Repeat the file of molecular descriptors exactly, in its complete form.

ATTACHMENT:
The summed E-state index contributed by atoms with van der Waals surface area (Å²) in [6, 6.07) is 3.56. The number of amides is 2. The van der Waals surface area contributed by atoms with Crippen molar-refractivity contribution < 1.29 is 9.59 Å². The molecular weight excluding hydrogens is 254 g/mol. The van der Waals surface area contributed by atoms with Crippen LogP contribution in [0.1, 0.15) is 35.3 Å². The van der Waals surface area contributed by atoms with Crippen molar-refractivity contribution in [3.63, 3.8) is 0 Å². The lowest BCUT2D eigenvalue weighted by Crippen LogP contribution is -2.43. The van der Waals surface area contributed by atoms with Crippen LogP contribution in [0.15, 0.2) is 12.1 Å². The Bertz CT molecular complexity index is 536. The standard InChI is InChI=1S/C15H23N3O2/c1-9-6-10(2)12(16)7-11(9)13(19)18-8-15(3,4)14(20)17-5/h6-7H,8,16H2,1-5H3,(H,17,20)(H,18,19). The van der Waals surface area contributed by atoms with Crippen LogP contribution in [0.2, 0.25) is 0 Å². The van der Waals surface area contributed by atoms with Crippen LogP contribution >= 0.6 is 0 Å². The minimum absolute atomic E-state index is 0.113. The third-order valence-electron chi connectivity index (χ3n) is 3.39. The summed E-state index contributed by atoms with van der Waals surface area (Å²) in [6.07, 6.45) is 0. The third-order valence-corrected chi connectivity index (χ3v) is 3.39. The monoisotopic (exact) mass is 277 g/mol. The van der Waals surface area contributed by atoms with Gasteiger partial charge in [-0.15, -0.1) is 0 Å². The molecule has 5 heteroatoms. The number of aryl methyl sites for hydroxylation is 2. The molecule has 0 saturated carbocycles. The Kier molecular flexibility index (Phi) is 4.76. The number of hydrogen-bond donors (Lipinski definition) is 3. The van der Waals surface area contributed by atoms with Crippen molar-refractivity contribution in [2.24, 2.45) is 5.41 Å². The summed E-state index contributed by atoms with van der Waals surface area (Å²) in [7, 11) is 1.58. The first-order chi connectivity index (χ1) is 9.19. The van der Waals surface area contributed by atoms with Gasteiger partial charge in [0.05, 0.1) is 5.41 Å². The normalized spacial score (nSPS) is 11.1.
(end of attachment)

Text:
The summed E-state index contributed by atoms with van der Waals surface area (Å²) in [6, 6.07) is 3.56. The number of amides is 2. The van der Waals surface area contributed by atoms with Crippen molar-refractivity contribution < 1.29 is 9.59 Å². The molecular weight excluding hydrogens is 254 g/mol. The van der Waals surface area contributed by atoms with Crippen LogP contribution in [0.1, 0.15) is 35.3 Å². The van der Waals surface area contributed by atoms with Crippen molar-refractivity contribution in [3.63, 3.8) is 0 Å². The lowest BCUT2D eigenvalue weighted by Crippen LogP contribution is -2.43. The van der Waals surface area contributed by atoms with Crippen LogP contribution in [0.15, 0.2) is 12.1 Å². The Bertz CT molecular complexity index is 536. The standard InChI is InChI=1S/C15H23N3O2/c1-9-6-10(2)12(16)7-11(9)13(19)18-8-15(3,4)14(20)17-5/h6-7H,8,16H2,1-5H3,(H,17,20)(H,18,19). The van der Waals surface area contributed by atoms with Crippen LogP contribution in [0.2, 0.25) is 0 Å². The van der Waals surface area contributed by atoms with Crippen LogP contribution >= 0.6 is 0 Å². The minimum absolute atomic E-state index is 0.113. The third-order valence-electron chi connectivity index (χ3n) is 3.39. The summed E-state index contributed by atoms with van der Waals surface area (Å²) in [6.07, 6.45) is 0. The third-order valence-corrected chi connectivity index (χ3v) is 3.39. The monoisotopic (exact) mass is 277 g/mol. The van der Waals surface area contributed by atoms with Gasteiger partial charge in [-0.15, -0.1) is 0 Å². The molecule has 5 heteroatoms. The number of aryl methyl sites for hydroxylation is 2. The molecule has 0 saturated carbocycles. The Kier molecular flexibility index (Phi) is 4.76. The number of hydrogen-bond donors (Lipinski definition) is 3. The van der Waals surface area contributed by atoms with Crippen molar-refractivity contribution in [2.24, 2.45) is 5.41 Å². The summed E-state index contributed by atoms with van der Waals surface area (Å²) in [7, 11) is 1.58. The first-order chi connectivity index (χ1) is 9.19. The van der Waals surface area contributed by atoms with Gasteiger partial charge in [0.05, 0.1) is 5.41 Å². The normalized spacial score (nSPS) is 11.1.